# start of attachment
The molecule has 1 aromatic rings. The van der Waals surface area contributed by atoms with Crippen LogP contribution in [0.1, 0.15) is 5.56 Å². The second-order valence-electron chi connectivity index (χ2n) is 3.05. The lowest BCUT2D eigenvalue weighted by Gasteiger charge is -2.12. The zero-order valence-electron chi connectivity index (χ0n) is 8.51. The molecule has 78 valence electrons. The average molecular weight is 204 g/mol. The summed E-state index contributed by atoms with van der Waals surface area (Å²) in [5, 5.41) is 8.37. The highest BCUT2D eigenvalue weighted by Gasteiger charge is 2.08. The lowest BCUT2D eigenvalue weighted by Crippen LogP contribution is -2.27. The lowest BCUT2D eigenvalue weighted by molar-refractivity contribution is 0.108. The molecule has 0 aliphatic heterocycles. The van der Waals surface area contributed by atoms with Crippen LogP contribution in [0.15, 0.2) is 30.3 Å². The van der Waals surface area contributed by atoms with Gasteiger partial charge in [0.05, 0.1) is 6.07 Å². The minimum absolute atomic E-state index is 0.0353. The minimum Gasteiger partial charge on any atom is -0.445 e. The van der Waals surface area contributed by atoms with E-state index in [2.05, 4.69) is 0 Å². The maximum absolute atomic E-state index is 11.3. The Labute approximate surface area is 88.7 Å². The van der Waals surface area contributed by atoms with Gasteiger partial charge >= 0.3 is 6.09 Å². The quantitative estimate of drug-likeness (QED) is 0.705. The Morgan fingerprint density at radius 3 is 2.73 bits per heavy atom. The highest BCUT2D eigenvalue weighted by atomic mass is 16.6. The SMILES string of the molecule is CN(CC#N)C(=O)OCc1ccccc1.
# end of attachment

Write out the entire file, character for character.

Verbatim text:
The molecule has 1 aromatic rings. The van der Waals surface area contributed by atoms with Crippen LogP contribution in [0.1, 0.15) is 5.56 Å². The second-order valence-electron chi connectivity index (χ2n) is 3.05. The lowest BCUT2D eigenvalue weighted by Gasteiger charge is -2.12. The zero-order valence-electron chi connectivity index (χ0n) is 8.51. The molecule has 78 valence electrons. The average molecular weight is 204 g/mol. The summed E-state index contributed by atoms with van der Waals surface area (Å²) in [5, 5.41) is 8.37. The highest BCUT2D eigenvalue weighted by Gasteiger charge is 2.08. The lowest BCUT2D eigenvalue weighted by Crippen LogP contribution is -2.27. The lowest BCUT2D eigenvalue weighted by molar-refractivity contribution is 0.108. The molecule has 0 aliphatic heterocycles. The van der Waals surface area contributed by atoms with Crippen LogP contribution in [0.15, 0.2) is 30.3 Å². The van der Waals surface area contributed by atoms with Gasteiger partial charge in [0.05, 0.1) is 6.07 Å². The minimum absolute atomic E-state index is 0.0353. The minimum Gasteiger partial charge on any atom is -0.445 e. The van der Waals surface area contributed by atoms with E-state index in [2.05, 4.69) is 0 Å². The maximum absolute atomic E-state index is 11.3. The Labute approximate surface area is 88.7 Å². The van der Waals surface area contributed by atoms with Gasteiger partial charge >= 0.3 is 6.09 Å². The quantitative estimate of drug-likeness (QED) is 0.705. The Morgan fingerprint density at radius 3 is 2.73 bits per heavy atom. The highest BCUT2D eigenvalue weighted by atomic mass is 16.6. The SMILES string of the molecule is CN(CC#N)C(=O)OCc1ccccc1.